Biological communities interact with the climate, soil, atmosphere, and water to create an ecosystem. We consider ecosystems at the end of the ecology module because ecosystems bring together every element of ecology we’ve learned so far: physical environment, individual behaviour, population ecology, and community ecology.
Each population in an ecosystem can be labeled by how it fits into the trophic interactions, or feeding interactions, between species. Species that capture sunlight energy (or energy from inorganic molecules) and build it into chemical bonds through photosynthesis (or chemosynthesis) are called primary producers. Primary producers form organic matter from inorganic matter using the energy gained from outside sources. All other organisms are consumers that gain energy from the organic matter they consume. Primary consumers eat primary producers, while secondary consumerseat primary consumers, and so on up the scale of tropic levels. Detritivores are species that consume dead organic matter. Some species, such as humans, are omnivores because they can feed on producers and consumers at more than one trophic level. The top level in a chain or web of feeding interactions is often called the top carnivore.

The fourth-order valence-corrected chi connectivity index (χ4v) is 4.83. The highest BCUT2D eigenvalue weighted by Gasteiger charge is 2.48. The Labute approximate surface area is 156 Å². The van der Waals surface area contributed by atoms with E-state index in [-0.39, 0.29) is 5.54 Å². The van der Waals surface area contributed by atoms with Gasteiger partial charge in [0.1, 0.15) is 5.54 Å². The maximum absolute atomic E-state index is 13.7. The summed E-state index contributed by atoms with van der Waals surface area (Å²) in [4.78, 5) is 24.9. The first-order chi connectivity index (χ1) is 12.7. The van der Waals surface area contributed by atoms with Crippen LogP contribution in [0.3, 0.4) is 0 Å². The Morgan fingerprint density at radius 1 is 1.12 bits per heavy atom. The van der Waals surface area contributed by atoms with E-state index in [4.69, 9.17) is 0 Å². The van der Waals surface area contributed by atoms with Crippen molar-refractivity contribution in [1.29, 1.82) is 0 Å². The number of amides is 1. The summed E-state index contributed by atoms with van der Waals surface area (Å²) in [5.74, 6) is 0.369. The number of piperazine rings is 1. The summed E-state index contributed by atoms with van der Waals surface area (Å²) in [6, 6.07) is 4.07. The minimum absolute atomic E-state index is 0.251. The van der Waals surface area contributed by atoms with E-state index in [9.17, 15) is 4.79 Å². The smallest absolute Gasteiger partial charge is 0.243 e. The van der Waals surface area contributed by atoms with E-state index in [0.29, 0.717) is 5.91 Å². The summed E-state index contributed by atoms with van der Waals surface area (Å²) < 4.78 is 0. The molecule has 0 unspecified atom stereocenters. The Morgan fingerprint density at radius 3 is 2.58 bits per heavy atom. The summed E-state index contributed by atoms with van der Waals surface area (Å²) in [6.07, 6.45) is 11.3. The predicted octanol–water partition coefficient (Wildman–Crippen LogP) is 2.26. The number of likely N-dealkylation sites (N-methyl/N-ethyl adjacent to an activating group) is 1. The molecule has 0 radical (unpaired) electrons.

Trophic feeding interactions can be mapped out into a food web that groups species by trophic level and connects “enemy” (herbivore or predator) to “victim” (producer or prey) with arrows that point in the direction of energy flow.